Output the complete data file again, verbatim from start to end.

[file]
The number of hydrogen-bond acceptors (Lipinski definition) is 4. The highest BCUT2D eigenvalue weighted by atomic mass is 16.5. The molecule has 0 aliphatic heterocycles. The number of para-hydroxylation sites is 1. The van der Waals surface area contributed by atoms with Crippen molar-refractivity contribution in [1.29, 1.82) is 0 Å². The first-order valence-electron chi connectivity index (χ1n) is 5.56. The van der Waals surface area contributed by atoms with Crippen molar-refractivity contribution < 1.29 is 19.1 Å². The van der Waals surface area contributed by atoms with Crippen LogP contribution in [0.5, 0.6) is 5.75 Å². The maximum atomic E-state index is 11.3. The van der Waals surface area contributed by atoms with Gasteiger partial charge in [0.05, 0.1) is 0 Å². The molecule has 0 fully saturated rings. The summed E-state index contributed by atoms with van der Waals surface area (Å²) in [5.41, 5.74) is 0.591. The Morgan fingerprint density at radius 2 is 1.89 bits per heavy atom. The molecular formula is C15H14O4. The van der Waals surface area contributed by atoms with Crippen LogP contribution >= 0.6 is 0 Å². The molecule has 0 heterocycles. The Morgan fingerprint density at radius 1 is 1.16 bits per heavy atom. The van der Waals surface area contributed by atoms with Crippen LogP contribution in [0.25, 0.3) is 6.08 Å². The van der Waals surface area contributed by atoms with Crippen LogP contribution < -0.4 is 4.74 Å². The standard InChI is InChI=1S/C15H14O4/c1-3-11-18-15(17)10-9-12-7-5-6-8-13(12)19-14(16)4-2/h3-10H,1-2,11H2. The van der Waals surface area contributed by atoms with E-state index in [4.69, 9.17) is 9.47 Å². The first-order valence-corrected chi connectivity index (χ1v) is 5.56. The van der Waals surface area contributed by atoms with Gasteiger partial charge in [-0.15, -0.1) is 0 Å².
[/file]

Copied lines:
The number of hydrogen-bond acceptors (Lipinski definition) is 4. The highest BCUT2D eigenvalue weighted by atomic mass is 16.5. The molecule has 0 aliphatic heterocycles. The number of para-hydroxylation sites is 1. The van der Waals surface area contributed by atoms with Crippen molar-refractivity contribution in [1.29, 1.82) is 0 Å². The first-order valence-electron chi connectivity index (χ1n) is 5.56. The van der Waals surface area contributed by atoms with Crippen molar-refractivity contribution < 1.29 is 19.1 Å². The van der Waals surface area contributed by atoms with Crippen LogP contribution in [0.5, 0.6) is 5.75 Å². The maximum atomic E-state index is 11.3. The van der Waals surface area contributed by atoms with Gasteiger partial charge in [0.05, 0.1) is 0 Å². The molecule has 0 fully saturated rings. The summed E-state index contributed by atoms with van der Waals surface area (Å²) in [5.41, 5.74) is 0.591. The Morgan fingerprint density at radius 2 is 1.89 bits per heavy atom. The molecular formula is C15H14O4. The van der Waals surface area contributed by atoms with Crippen LogP contribution >= 0.6 is 0 Å². The molecule has 0 heterocycles. The Morgan fingerprint density at radius 1 is 1.16 bits per heavy atom. The van der Waals surface area contributed by atoms with Crippen LogP contribution in [0.25, 0.3) is 6.08 Å². The van der Waals surface area contributed by atoms with Crippen LogP contribution < -0.4 is 4.74 Å². The standard InChI is InChI=1S/C15H14O4/c1-3-11-18-15(17)10-9-12-7-5-6-8-13(12)19-14(16)4-2/h3-10H,1-2,11H2. The van der Waals surface area contributed by atoms with E-state index in [4.69, 9.17) is 9.47 Å². The first-order valence-corrected chi connectivity index (χ1v) is 5.56. The van der Waals surface area contributed by atoms with Gasteiger partial charge in [-0.15, -0.1) is 0 Å².